by Douglas James
I’ve always been fascinated with various aspects of filmmaking. As an avid actor, this has of course meant that I’ve always wanted to make my own fictional film. Nearly everything about it interests me, from the editing to the camerawork, the composition of the score, the directing, the writing and of course the acting itself. But it wasn’t just this type of film that interested me. While it does interest me the most, even the making of trailers, the news and documentaries caught my attention. So when I realised that I had the opportunity to expand the PGS Extend project further than the restrictions of a simple essay, I naturally went with something that utilised multiple skills, and allowed me to write something less formulaic.
The Battle of Agincourt had always been something that I wanted to learn more about. Not least because it’s a good story to tell in the midst of French person if they mention the American Revolution, but also because there seemed to be so much more to the English victory than just ‘the mud’. I had caught hints around that there was a deeper, political backstory, and I finally realised that I could combine my interests and skills into a massive project in a attempted to slap my love for science, english literature, politics and of course history into my (somewhat limited) skills of presenting, narrating, editing, music composition and even gaming and create something brilliant. So I decided to make a documentary, something that seemed natural even to my friends (notably Alex Gibson (gotta give him some sort of credit)) as it was suggested to me shortly afterwards.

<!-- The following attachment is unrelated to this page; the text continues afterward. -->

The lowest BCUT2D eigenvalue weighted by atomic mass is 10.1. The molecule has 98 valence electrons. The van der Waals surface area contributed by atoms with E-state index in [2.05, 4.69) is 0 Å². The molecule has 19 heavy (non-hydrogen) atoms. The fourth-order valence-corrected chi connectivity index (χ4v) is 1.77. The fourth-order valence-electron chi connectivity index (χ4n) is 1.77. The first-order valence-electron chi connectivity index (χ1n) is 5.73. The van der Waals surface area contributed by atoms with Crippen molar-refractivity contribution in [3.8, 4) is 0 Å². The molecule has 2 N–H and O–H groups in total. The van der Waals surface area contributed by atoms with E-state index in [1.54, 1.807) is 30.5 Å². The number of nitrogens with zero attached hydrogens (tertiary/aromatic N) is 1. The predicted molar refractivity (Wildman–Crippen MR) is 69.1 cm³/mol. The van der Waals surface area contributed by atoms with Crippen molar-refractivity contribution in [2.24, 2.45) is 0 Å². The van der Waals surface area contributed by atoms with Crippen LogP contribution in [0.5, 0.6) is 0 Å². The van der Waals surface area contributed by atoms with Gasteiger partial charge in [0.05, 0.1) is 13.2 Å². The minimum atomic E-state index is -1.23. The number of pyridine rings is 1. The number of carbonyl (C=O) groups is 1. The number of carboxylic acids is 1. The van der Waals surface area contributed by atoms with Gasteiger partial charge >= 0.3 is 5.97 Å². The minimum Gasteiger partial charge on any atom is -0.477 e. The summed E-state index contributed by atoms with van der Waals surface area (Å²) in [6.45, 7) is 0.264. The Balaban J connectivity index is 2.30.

I quickly decided that I needed a good way to show the Battle of Agincourt for the viewer so they could get a sense of what actually happened before I analysed the true reason for French failure. I realistically had three options: film a reenactment of the battle, animate the battle using army blocks similar to YouTube channels like Baz Battles, or I could use what I knew was a good Total War: Attila game mod for the medieval era and film that cinematically. Obviously the first one was out of the question I had a very small budget in comparison to the millions that would probably cost. I had no previous skill or experience with animating, so learning how to do that would use up valuable time. So the third option it was. I purchased the game while it was reduced and started my research.
A description of the making of the documentary itself would be many pages long, so I won’t be getting into the details of that. I did my research, wrote a script, decided not to make my music because I started trying with the software that I found ages ago and it would have taken a ridiculous amount of time to learn everything and compose it all so I just went with some music I thought suited it. The whole record the game thing turned out to be… a little more tricky than I first thought. So that took up a lot of time. Most dramatically though, I decided to go to France with Ben and film parts of it there. That was an experience indeed, as we were under heavy time constraints, so I got to experience the joy of presenting and the pressure of time running out all in one.
All in all an exciting project - check it out if you haven’t already!